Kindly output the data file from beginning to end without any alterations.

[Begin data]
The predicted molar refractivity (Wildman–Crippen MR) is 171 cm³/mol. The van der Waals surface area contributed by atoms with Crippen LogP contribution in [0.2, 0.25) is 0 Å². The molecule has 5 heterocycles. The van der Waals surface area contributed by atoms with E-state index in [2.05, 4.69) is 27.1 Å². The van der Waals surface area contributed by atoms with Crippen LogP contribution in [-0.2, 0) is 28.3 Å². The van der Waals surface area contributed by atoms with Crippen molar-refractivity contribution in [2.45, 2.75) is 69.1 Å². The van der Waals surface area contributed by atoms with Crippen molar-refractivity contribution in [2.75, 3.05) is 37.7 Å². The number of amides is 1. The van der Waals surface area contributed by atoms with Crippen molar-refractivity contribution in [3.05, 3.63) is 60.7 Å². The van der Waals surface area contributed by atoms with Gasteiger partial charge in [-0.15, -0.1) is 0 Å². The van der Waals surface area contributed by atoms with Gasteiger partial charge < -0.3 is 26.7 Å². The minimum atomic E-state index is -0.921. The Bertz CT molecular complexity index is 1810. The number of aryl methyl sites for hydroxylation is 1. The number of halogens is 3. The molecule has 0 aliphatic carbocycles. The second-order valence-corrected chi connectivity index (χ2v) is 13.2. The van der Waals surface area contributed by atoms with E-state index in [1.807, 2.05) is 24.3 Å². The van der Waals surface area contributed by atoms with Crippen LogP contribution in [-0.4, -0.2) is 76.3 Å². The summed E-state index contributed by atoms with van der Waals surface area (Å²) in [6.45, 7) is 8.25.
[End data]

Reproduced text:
The predicted molar refractivity (Wildman–Crippen MR) is 171 cm³/mol. The van der Waals surface area contributed by atoms with Crippen LogP contribution in [0.2, 0.25) is 0 Å². The molecule has 5 heterocycles. The van der Waals surface area contributed by atoms with E-state index in [2.05, 4.69) is 27.1 Å². The van der Waals surface area contributed by atoms with Crippen LogP contribution in [-0.2, 0) is 28.3 Å². The van der Waals surface area contributed by atoms with Crippen molar-refractivity contribution in [2.45, 2.75) is 69.1 Å². The van der Waals surface area contributed by atoms with Crippen molar-refractivity contribution in [2.75, 3.05) is 37.7 Å². The number of amides is 1. The van der Waals surface area contributed by atoms with Crippen molar-refractivity contribution in [3.05, 3.63) is 60.7 Å². The van der Waals surface area contributed by atoms with Gasteiger partial charge in [-0.15, -0.1) is 0 Å². The van der Waals surface area contributed by atoms with Gasteiger partial charge < -0.3 is 26.7 Å². The minimum atomic E-state index is -0.921. The Bertz CT molecular complexity index is 1810. The number of aryl methyl sites for hydroxylation is 1. The number of halogens is 3. The molecule has 0 aliphatic carbocycles. The second-order valence-corrected chi connectivity index (χ2v) is 13.2. The van der Waals surface area contributed by atoms with E-state index in [1.807, 2.05) is 24.3 Å². The van der Waals surface area contributed by atoms with Crippen LogP contribution in [-0.4, -0.2) is 76.3 Å². The summed E-state index contributed by atoms with van der Waals surface area (Å²) in [6.45, 7) is 8.25.